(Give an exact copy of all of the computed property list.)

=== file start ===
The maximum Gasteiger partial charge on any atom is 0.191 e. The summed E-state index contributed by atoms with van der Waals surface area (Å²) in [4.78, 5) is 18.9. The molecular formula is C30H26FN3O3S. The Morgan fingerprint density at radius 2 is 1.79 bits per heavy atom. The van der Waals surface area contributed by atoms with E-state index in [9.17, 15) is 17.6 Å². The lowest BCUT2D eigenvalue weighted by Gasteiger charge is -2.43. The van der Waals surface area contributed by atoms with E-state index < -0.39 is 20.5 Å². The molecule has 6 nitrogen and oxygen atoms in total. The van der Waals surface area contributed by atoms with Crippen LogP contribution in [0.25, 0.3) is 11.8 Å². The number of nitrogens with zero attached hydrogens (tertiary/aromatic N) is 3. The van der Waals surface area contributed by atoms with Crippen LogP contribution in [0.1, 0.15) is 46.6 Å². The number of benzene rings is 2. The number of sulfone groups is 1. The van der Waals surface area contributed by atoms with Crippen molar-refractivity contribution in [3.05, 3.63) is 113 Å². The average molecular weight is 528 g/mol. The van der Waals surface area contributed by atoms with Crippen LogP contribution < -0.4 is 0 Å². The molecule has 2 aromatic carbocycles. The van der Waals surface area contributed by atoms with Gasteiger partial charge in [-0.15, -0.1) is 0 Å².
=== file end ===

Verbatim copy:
The maximum Gasteiger partial charge on any atom is 0.191 e. The summed E-state index contributed by atoms with van der Waals surface area (Å²) in [4.78, 5) is 18.9. The molecular formula is C30H26FN3O3S. The Morgan fingerprint density at radius 2 is 1.79 bits per heavy atom. The van der Waals surface area contributed by atoms with E-state index in [9.17, 15) is 17.6 Å². The lowest BCUT2D eigenvalue weighted by Gasteiger charge is -2.43. The van der Waals surface area contributed by atoms with E-state index < -0.39 is 20.5 Å². The molecule has 6 nitrogen and oxygen atoms in total. The van der Waals surface area contributed by atoms with Crippen LogP contribution in [0.25, 0.3) is 11.8 Å². The number of nitrogens with zero attached hydrogens (tertiary/aromatic N) is 3. The van der Waals surface area contributed by atoms with Crippen LogP contribution in [0.1, 0.15) is 46.6 Å². The number of benzene rings is 2. The number of sulfone groups is 1. The van der Waals surface area contributed by atoms with Crippen molar-refractivity contribution in [3.05, 3.63) is 113 Å². The average molecular weight is 528 g/mol. The van der Waals surface area contributed by atoms with Crippen LogP contribution < -0.4 is 0 Å². The molecule has 2 aromatic carbocycles. The van der Waals surface area contributed by atoms with Gasteiger partial charge in [-0.15, -0.1) is 0 Å².